Sony’s latest venture helps developers actually focus on software development
Software & Web Development

Sony’s latest venture helps developers actually focus on software development

We’re frequently told that ‘software is eating the world’ and that Digital Transformation is turning even the biggest and oldest corporations into technology companies.

But at times it can feel like this promise is always just out of reach. The day-to-day tasks of running IT departments bogs down innovation, and promises of moving away from Waterfall to Agile methodologies never quite appear.

“Software development cycles are becoming larger in scope and complexity, and developers need to do lots of things other than development, such as setting-up development environments, managing users, and keeping systems up-to-date,” says Rocro CEO Tomoaki Kobayakawa. “This non-development work is important but takes up considerable time of the developer.”

Making software development as easy as using a pottery wheel

Founded in September 2017, and based in Tokyo, Rocro is a wholly-own subsidiary of Sony Network Communications (the part of Sony which generally focuses around internet service such as So-Net).

“Rocro’s purpose is to help software developers to focus on development itself. We provide automated code review & correction, continuous documentation, and load testing through our SaaS application, and help you develop quality software with minimal effort. “

The company’s title comes from the Japanese word for pottery wheel; ‘Rokuro’.

“A Rokuro is a professional tool to create something gradually and circularly; it is similar to the iterative software development process.”

According to the profile on Google’s blog, the project that became Rocro started in 2015 with the chief objective of creating robust tools for Sony internal developers to help those working in large-scale software developments. Today the company provides a series of SaaS-based tools for developers who work with GitHub.com and Bitbucket.org repositories:

Inspecode provides automatic code review and correction on every git-push

“Inspecode runs popular analysis tools such as Checkstyle, golint, Pyflakes automatically on every git-push. We support most popular tools on many languages; the number of tools we support is almost 70, a largest number against competitors such as Codacy or Code Climate.

Auto-fix corrects issues identified by Inspecode, makes a branch and push auto-fixed code to it, you can check auto-fixed code, change further if you need, and merge auto-fixed code to your main branch.”

1-inspecode

Docstand continuously creates and hosts API documentation on every git-push

“Docstand is a simple platform to run API documentation tool and host the documents.”

2-docstand

Loadroid automatically executes load tests by simply writing test scenarios in YAML+JavaScript

“There are lots of load test solutions already, but Loadroid is the most developer friendly. Our closed beta users really love this YAML notation.”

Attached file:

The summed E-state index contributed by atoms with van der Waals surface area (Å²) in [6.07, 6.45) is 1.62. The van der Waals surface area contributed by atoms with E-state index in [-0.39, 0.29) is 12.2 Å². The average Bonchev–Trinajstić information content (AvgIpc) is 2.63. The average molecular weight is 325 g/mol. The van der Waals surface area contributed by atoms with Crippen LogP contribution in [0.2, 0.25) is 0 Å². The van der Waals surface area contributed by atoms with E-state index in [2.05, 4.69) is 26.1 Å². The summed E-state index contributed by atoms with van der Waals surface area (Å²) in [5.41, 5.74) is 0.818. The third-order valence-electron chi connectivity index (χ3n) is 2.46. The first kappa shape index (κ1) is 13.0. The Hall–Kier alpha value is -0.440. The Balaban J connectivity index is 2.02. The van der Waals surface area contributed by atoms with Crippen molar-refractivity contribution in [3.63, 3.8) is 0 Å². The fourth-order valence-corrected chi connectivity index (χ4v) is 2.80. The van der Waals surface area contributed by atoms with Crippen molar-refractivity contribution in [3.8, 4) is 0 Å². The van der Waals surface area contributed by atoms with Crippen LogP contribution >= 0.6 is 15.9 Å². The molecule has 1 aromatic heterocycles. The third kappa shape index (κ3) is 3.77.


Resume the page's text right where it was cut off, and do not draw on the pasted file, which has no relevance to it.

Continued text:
Kobayakawa says there are more developer tools in the pipeline, although he was unable to share any details.

Aside from Sony itself, Rocro’s customers include Toyota’s InfoTechnology R&D unit, India's largest logistics provider Shadowfax, Japanese IT security and broadcast company Soliton Systems, and others.

3-loadroid

Sony embraces software development beyond its own ecosystem

Sony has some developer tools for Android applications available as part of its mobile unit, and there’s a separate unit for developing on the PlayStation. But as far as Kobayakawa knows, Rocro is Sony’s first attempt at a standalone company offering Cloud-based tools targeting general developers beyond the Sony ecosystem.

It’s because of this specific targeting of software developers – a different audience form the usual Sony customer base – that the decision was made to spin Rocro into a separate company.

“If we use the Sony brand, our marketing activities would need to align to Sony’s to some extent, and it could limit Rocro’s activities.”

Rocro, however, sees Sony going a new path to support DevOps endeavours; something Kobayakawa thinks many companies are still getting to grips with.

“The difficulty to start [employing] DevOps for a company is all about throwing away past unautomated ways and culture of development and operation. A company needs to replace many of its past developers and operators in transition, and that is a major hurdle in many cases, I think.”

Despite the fact many organizations still struggle with ‘basic’ DevOps, an increasing number of companies are starting to talk about extensions of the concept; for example DevSecOps and NoOps. But do these terms mean anything, and what do they mean for developers?

“This is just my personal opinion, but those words are different expressions for the same idea just to emphasize the fact that DevOps requires developers to ensure security, and automated operation means there cannot be pure operators as long as you use IaaS, SaaS, and PaaS.”

 

Also read:
GitHub CEO: “The future of coding is no coding at all”
Where next for GitHub?
CA execs on Low code & automating software development
Three ways to guarantee success at DevOps
DevOps: Where’s all the security talent?
The marriage between DevOps & SecOps
The biggest problem in DevOps isn’t what you expect

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Dan Swinhoe

Dan is Senior Staff Writer at IDG Connect. Writes about all manner of tech from driverless cars, AI, and Green IT to Cloudy stuff, security, and IoT. Dislikes autoplay ads/videos and garbage written about 'milliennials'.  

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